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CARDI taking action to help rebuild agriculture in Barbuda, Dominica

CARDI Executive Director, Mr. Barton Clarke speaks about reviving agriculture in Barbuda, Dominica from Caribbean Community on Vimeo.

As we observe World Food Day today, we tell you that the Caribbean Agricultural Research and Development Institute (CARDI) has already begun taking action to restore the recently battered agriculture sectors in Barbuda and Dominica.

And while he lamented the destruction of thriving sectors that was caused by monster storms, Hurricanes Irma and Maria, Executive Director of CARDI, Mr. Barton Clarke, said that agriculture in the two islands will flourish again.​


He said that CARDI had participated in the initial assessments of the damage to the islands, and was now looking at what their needs are. He said that the regional institution will liaise with the Secretariat of the Organisation of Eastern Caribbean States (OECS) which has been mobilising assistance in agriculture. In an interview with CARICOM Today on 5 October, ahead of the 71st Meeting of the Council for Trade and Economic Development on Agriculture at the CARICOM Secretariat, Mr. Clarke said that the Region had some internal capacity to assist immediately to plant short-term crops.


The Region has small seed banks with pumpkin and red kidney beans, for example, in Antigua and Barbuda, Belize and Trinidad and Tobago, and also has a relationship with big seed companies which will supply material to assist in rebuilding the sector.


Assessing the impact of the two Category Five hurricanes, Mr. Clarke pointed out that there was “almost total devastation” of agriculture in the two islands which has caused a domino effect in terms of food supply in the Region.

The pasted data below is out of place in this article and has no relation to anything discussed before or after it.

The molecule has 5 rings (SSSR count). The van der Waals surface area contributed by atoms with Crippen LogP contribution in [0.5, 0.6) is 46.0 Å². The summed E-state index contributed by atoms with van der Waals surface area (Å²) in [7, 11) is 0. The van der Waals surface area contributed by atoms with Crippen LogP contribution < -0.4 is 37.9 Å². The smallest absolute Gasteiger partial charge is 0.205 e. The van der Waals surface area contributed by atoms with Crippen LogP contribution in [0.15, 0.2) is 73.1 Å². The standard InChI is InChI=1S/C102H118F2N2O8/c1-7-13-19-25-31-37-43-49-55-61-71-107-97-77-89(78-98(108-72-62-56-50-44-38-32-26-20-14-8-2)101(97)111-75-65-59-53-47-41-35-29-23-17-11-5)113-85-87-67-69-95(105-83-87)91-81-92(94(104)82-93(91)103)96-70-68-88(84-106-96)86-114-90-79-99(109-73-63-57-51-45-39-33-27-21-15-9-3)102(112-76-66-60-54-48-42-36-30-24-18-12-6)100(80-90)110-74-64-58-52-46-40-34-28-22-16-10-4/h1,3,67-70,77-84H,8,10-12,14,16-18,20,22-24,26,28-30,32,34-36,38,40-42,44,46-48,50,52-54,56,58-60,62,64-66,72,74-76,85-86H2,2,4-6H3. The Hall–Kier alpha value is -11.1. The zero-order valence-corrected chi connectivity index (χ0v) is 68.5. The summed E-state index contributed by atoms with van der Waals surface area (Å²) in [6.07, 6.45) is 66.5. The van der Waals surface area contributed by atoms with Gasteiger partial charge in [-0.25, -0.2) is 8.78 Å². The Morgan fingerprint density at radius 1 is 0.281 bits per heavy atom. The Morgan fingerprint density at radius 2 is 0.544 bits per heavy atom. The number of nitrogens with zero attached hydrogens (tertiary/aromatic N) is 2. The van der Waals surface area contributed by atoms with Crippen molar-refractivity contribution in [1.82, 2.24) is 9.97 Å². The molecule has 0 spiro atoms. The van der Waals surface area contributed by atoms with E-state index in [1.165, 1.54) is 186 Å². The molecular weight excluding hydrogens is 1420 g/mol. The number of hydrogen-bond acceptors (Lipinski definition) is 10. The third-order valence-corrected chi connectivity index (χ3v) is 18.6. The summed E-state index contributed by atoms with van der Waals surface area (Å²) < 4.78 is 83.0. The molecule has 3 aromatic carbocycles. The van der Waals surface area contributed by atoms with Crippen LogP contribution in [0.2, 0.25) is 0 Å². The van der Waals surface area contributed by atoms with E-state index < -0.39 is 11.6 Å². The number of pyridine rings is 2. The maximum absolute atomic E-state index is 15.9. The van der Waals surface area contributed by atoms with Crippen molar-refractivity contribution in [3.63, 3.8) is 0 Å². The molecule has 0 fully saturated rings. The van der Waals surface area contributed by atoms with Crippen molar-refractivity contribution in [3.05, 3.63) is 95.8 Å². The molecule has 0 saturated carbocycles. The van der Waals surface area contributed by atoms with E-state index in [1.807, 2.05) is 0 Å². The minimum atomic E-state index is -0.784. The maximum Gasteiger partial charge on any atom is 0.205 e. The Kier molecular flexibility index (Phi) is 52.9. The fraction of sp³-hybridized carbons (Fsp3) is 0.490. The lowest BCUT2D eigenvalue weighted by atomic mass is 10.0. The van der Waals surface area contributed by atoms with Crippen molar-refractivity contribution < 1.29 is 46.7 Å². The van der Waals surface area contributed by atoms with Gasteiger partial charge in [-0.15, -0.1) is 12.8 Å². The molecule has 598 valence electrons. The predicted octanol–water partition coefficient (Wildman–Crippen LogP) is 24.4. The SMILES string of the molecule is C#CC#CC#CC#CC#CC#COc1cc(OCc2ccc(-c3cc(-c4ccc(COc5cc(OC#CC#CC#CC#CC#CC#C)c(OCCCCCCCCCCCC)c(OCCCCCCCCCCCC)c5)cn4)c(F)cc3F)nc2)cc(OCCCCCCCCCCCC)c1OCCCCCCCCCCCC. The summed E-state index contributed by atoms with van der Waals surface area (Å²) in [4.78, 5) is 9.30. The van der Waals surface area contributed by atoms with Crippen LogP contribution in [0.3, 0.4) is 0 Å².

For example, Barbuda had coconut germ plasm that was free of lethal yellowing and was expanding its production of peanuts when the hurricane hit.

In Dominica, the hurricane snapped trees, destroyed the coconut, avocado, bead fruit, citrus and other crops, and uprooted even root crops, destroyed the production and agro-processing capacity. Dominica was also self-sufficient in eggs. The country’s ability to provide food products to other territories in the Region was also totally disrupted.


“There’s the issue of food supply in Dominica. Dominica had a fairly vibrant agriculture sector and there was a very strong tradition of consuming root crops such as yams, dasheens, tannias and cassava… All those are gone… Dominica has been providing food products to Martinique, Guadeloupe, Antigua, the norther Leeward Islands, British Virgin Islands, Anguilla… all that is gone.  So you have the impact of the destruction of the food supply systems in Dominica but also the food supply systems in the French Caribbean and the northern Caribbean as well.

“So these are really significant impacts”, he pointed out.


Please see excerpts of the interview above.



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